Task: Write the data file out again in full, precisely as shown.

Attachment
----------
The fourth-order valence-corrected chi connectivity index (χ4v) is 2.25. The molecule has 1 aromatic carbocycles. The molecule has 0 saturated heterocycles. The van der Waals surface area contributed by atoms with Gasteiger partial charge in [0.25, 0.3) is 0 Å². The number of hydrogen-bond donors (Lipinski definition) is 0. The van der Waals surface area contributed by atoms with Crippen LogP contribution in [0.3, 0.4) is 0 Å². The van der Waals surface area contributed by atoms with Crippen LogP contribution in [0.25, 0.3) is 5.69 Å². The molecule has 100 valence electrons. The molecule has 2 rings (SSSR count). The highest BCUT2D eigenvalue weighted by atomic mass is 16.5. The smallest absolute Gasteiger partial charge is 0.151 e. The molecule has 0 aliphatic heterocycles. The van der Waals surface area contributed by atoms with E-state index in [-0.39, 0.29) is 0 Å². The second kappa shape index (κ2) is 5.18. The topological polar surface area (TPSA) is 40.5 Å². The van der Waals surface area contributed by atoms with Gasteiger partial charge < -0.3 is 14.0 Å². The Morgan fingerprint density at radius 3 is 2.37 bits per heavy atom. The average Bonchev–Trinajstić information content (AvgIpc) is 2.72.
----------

The fourth-order valence-corrected chi connectivity index (χ4v) is 2.25. The molecule has 1 aromatic carbocycles. The molecule has 0 saturated heterocycles. The van der Waals surface area contributed by atoms with Gasteiger partial charge in [0.25, 0.3) is 0 Å². The number of hydrogen-bond donors (Lipinski definition) is 0. The van der Waals surface area contributed by atoms with Crippen LogP contribution in [0.3, 0.4) is 0 Å². The van der Waals surface area contributed by atoms with Crippen LogP contribution in [0.25, 0.3) is 5.69 Å². The molecule has 100 valence electrons. The molecule has 2 rings (SSSR count). The highest BCUT2D eigenvalue weighted by atomic mass is 16.5. The smallest absolute Gasteiger partial charge is 0.151 e. The molecule has 0 aliphatic heterocycles. The van der Waals surface area contributed by atoms with E-state index in [-0.39, 0.29) is 0 Å². The second kappa shape index (κ2) is 5.18. The topological polar surface area (TPSA) is 40.5 Å². The van der Waals surface area contributed by atoms with Gasteiger partial charge < -0.3 is 14.0 Å². The Morgan fingerprint density at radius 3 is 2.37 bits per heavy atom. The average Bonchev–Trinajstić information content (AvgIpc) is 2.72.